Letting go of reasonable ideas and finding your creative flow

by Julie Claire on June 30, 2016

june 10ish 2016 Julie painting Colorplay copy

Finding your energy, where it is versus where you think it should be, is crucial for unlocking your joy and experiencing moments of creative freedom.

It can be so subtle and yet so easy to mistake frustration or discouragement for an indicator of what is actually going on with your creative life.

Recently I felt a sense of futility when in my studio. Futility, the energy stopper. “Why bother–it all looks the same….”  You know this one?

But I was lucky and I happened to have a warm body come through the studio that morning (my husband who is a ceramic artist).  And after giving him the 2 minute version of what was happening, he happened to notice something.

“Seems like those two drawing over there you like right now, you’re interested in what’s going on there.  Is that right?

“Yep” I say.  I just really liked their energy, simple, and pure.

And he said, ”  They’re both small.  Everything else you’ve mentioned is big.  Maybe you just want to paint small?”

Whoa!

How simple.  And how true. I checked in with myself and could feel I was only interested in making smaller marks that day.  And I happened to have this pile of canvas boards and some new pastels to mix with the paints.

Synchronicity began to show up between me and my ready and waiting materials.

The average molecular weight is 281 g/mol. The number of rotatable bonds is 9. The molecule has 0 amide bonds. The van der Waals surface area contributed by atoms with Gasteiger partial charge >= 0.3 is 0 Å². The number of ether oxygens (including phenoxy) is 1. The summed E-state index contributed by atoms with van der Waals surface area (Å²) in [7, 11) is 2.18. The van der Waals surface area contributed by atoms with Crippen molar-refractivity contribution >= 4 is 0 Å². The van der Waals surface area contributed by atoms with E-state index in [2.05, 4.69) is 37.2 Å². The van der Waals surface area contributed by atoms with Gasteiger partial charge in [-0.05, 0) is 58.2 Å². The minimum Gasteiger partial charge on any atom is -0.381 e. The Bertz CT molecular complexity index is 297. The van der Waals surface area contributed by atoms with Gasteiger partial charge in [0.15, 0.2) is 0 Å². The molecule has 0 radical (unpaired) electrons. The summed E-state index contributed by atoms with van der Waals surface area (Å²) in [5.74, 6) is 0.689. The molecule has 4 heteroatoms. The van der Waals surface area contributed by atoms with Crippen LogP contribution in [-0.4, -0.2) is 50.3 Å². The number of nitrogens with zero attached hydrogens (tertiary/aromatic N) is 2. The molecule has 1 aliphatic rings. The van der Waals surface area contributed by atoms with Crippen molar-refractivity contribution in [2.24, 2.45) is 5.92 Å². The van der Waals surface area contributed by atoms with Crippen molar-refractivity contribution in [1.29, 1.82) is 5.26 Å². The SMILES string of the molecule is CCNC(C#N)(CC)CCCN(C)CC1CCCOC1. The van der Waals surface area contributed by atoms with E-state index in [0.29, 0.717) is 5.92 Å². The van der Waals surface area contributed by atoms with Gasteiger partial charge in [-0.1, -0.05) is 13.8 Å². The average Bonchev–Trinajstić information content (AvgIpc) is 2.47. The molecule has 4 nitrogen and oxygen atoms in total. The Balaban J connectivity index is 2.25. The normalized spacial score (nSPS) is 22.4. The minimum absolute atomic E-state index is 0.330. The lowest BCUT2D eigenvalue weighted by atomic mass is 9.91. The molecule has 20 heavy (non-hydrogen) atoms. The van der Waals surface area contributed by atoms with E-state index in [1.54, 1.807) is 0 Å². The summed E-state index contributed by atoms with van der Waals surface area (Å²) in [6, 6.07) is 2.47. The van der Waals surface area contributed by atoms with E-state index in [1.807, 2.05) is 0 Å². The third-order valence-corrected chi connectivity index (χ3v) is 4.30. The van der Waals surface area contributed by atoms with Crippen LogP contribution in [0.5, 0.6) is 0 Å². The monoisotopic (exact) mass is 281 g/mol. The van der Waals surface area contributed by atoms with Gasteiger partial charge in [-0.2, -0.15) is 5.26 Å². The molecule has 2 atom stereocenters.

I realized I just wanted to do some simpler, quicker “immediate paintings”  (my made up phrase) not the more involved pieces.

My creative light turned to green and  I dove into a series of little paintings of no significance but great freedom.  That’s simply all I was up for.

This is what I mean when I say “find your energy”.  Sometimes it does help having someone else notice the obvious.  Sometimes it just takes  asking yourself before you jump into a half hearted effort what it is you would do if you were going to enjoy yourself.  Smaller?  Bigger?  Pencils versus paint?  Or perhaps even a time limit on a painting process?

Whatever it is, do it!

  • Bottom line:  Go for what is present for you NOW versus the good idea you had a day ago.
  • Big and bold is not always better.  Sometimes subtle and small might want your attention.
  • What feels good? What has a spark of joy?  Or irreverence perhaps?

I always find a gold mine of energy waiting for me when I go off the list of reasonable ideas.  It never lets me down.  

In this summer of hot long days, what a gift it is to rekindle your wild spirit and your lighthearted creative self.

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